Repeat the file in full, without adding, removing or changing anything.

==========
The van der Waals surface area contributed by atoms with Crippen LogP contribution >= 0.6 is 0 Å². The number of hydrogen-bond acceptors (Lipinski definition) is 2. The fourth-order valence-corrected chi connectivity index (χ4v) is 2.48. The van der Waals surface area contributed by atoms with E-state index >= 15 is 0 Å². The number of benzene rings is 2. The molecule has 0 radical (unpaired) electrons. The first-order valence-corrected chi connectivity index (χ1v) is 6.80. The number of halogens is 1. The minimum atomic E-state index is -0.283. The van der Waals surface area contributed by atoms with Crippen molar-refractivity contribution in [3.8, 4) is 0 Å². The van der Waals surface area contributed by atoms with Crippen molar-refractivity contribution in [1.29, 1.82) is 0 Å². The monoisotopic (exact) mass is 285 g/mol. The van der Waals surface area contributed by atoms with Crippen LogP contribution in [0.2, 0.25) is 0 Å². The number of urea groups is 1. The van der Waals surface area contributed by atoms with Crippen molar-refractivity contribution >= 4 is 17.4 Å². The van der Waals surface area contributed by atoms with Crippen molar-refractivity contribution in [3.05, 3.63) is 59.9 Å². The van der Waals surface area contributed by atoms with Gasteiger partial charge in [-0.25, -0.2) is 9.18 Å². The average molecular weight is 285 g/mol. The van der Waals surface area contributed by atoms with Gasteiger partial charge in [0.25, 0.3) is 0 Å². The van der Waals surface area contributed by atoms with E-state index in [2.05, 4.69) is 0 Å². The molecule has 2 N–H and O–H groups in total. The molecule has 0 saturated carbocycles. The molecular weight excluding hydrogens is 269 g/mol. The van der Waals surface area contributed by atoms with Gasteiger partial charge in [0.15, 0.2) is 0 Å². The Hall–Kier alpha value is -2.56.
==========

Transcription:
The van der Waals surface area contributed by atoms with Crippen LogP contribution >= 0.6 is 0 Å². The number of hydrogen-bond acceptors (Lipinski definition) is 2. The fourth-order valence-corrected chi connectivity index (χ4v) is 2.48. The van der Waals surface area contributed by atoms with E-state index >= 15 is 0 Å². The number of benzene rings is 2. The molecule has 0 radical (unpaired) electrons. The first-order valence-corrected chi connectivity index (χ1v) is 6.80. The number of halogens is 1. The minimum atomic E-state index is -0.283. The van der Waals surface area contributed by atoms with Crippen molar-refractivity contribution in [3.8, 4) is 0 Å². The van der Waals surface area contributed by atoms with Crippen molar-refractivity contribution in [1.29, 1.82) is 0 Å². The monoisotopic (exact) mass is 285 g/mol. The van der Waals surface area contributed by atoms with Crippen LogP contribution in [0.2, 0.25) is 0 Å². The number of urea groups is 1. The van der Waals surface area contributed by atoms with Crippen molar-refractivity contribution >= 4 is 17.4 Å². The van der Waals surface area contributed by atoms with Crippen molar-refractivity contribution in [3.05, 3.63) is 59.9 Å². The van der Waals surface area contributed by atoms with Gasteiger partial charge in [-0.25, -0.2) is 9.18 Å². The average molecular weight is 285 g/mol. The van der Waals surface area contributed by atoms with Gasteiger partial charge in [0.25, 0.3) is 0 Å². The van der Waals surface area contributed by atoms with E-state index in [2.05, 4.69) is 0 Å². The molecule has 2 N–H and O–H groups in total. The molecule has 0 saturated carbocycles. The molecular weight excluding hydrogens is 269 g/mol. The van der Waals surface area contributed by atoms with Gasteiger partial charge in [0.15, 0.2) is 0 Å². The Hall–Kier alpha value is -2.56.